Care work is often under-valued and underpaid – if there is any remuneration at all. And yet, what could be more important? Society is built around the ideal of caring for one another, especially those who are sick, disabled or elderly, and children.
Whether paid or unpaid, care work can be physically taxing and mentally demanding. You need compassion, patience and empathy in order to do it well. Especially if the person you care for seem irritable, ungrateful or critical of your efforts. It takes maturity to put their reaction into context.
Are they in pain? Depressed? Or overcome by feelings of helplessness and frustration because they can no longer do things for themselves? Chances are these feelings have nothing whatsoever to do with you.
Nevertheless, it takes its toll. That’s why it’s essential for care-givers to take good care of themselves as well. Everyone knows the saying, “You can’t pour from an empty cup.”
With the United Nations Assembly having declared 29 October to be the new International Day of Care and Support, the end of the year is the perfect time to step back and see where and how you can make time to ‘refill your cup’ … to refresh and re-energise body and soul. You’ll benefit from a little self-care and so will the person you care for.
1. Understand that what you feel is completely natural
Every care worker feels isolated and overwhelmed at times. These feeling don’t mean that you are a failure or unsuited to the work. You are an amazing human being doing an amazing job! But that doesn’t mean you’re immune from exhaustion, self-doubt and anxiety. It just means that you need to rest.
2. Stop feeling guilty
Especially if you are caring for a loved one, you may feel selfish or guilty for craving a moment of respite. Or you may be afraid that others will judge you if you take an hour or a morning ‘off’.
The truth is that no one has the right to judge you or make you feel guilty. You know what your limits are, and they may not be the same as someone else’s. If you need a break, take it. Ignoring your own well-being can lead to a depletion of energy, joy and enthusiasm, making it challenging to meet the needs of those you care for.
3. Recognise your triggers
Every care worker’s journey is unique, and stress affects each person differently. There’s no one-size-fits-all solution when it comes to self-care. Learn to recognise your own triggers for burnout and develop a coping strategy to deal with feelings as they arise.
4. Take a break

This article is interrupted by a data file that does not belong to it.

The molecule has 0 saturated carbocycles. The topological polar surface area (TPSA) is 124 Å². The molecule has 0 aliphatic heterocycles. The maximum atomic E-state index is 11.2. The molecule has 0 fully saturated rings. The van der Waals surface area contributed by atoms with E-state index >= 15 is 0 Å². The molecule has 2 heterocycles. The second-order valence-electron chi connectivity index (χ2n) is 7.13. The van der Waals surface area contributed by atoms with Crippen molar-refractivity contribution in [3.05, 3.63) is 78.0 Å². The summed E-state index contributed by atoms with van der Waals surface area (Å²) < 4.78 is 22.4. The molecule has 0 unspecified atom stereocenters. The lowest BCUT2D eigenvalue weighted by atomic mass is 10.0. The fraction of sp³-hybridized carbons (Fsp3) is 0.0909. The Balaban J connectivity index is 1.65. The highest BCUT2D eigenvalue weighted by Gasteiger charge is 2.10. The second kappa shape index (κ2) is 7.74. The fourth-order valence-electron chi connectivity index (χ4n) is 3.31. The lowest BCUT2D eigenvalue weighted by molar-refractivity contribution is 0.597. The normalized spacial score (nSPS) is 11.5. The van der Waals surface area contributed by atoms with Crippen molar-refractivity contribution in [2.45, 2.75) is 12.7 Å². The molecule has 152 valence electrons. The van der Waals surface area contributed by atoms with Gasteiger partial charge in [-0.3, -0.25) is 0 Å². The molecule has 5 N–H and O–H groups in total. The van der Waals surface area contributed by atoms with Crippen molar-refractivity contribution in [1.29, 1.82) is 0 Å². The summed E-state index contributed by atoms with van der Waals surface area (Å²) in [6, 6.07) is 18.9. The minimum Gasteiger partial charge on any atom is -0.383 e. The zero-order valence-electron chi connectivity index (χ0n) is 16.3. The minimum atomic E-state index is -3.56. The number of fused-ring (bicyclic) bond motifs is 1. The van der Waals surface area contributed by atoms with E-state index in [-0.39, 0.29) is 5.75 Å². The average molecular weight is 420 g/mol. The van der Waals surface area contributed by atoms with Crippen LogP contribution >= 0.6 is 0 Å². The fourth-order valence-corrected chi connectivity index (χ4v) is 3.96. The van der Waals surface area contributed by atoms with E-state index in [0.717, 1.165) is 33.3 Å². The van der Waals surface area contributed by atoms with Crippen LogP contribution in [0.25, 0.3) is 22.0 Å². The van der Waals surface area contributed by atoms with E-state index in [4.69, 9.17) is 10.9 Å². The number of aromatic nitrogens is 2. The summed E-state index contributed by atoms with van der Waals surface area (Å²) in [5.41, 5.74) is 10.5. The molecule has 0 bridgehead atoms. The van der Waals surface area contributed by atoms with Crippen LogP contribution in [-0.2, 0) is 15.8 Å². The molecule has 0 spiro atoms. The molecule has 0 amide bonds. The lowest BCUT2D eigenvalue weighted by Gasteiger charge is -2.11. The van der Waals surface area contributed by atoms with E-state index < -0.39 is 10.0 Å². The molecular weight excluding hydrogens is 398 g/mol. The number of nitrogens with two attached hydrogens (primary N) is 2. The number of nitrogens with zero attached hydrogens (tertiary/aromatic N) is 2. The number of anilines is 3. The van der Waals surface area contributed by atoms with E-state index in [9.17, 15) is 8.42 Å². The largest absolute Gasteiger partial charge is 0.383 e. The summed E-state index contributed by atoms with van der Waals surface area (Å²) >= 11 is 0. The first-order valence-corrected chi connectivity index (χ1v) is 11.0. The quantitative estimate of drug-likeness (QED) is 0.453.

Taking short breaks throughout the day or night can help prevent burnout. Use your ‘time out’ to relax with a cup of tea or coffee, check your social media, meditate, pray, or flip through a magazine – whatever activity helps you to stop and refocus on something that lifts your spirits.
If you’re able to take a longer break, go for a walk, visit the gym, enjoy a bubble bath, or read a book. Don’t forget to nurture other relationships in your life and socialise with friends.
5. Explore Support Services
While you might believe no one can care for your loved one as well as you can, it’s crucial to explore support services. In emergencies or when you need extended time off, consider professional caregiver services such as Tafta’s Home Based Care.
6. Hone your skills
If you’re new to care work, find out if there are training opportunities to help you learn the ‘tricks of the trade’ – e.g. how to give your loved one a bed bath, or how to change the sheets while they are lying in bed.
Numerous organisations offer training for those caring for older people and people with disabilities. You can also consider joining a support group to connect with other care workers who understand your challenges, and can offer valuable advice and companionship.
7. Ask for Help
If feelings of anxiety and depression persist, don’t hesitate to seek professional counselling. You may also find practicing mindfulness or meditation helpful. Or reach out to organisations like the South African Depression and Anxiety Group. Asking for help is a sign of strength, not weakness.
8. Celebrate Your Dedication
Remind yourself that your role as a caregiver is valuable. You should feel proud of the impact you’re making in someone else’s life! Keep motivational quotes or kind words from others to read again whenever you need to boost your self-esteem.
Care work can lead to a deeper appreciation for life’s blessings and often brings unexpected rewards … a smile or sincere ‘thank you’ that underscores the value of your efforts and fills your heart with joy.
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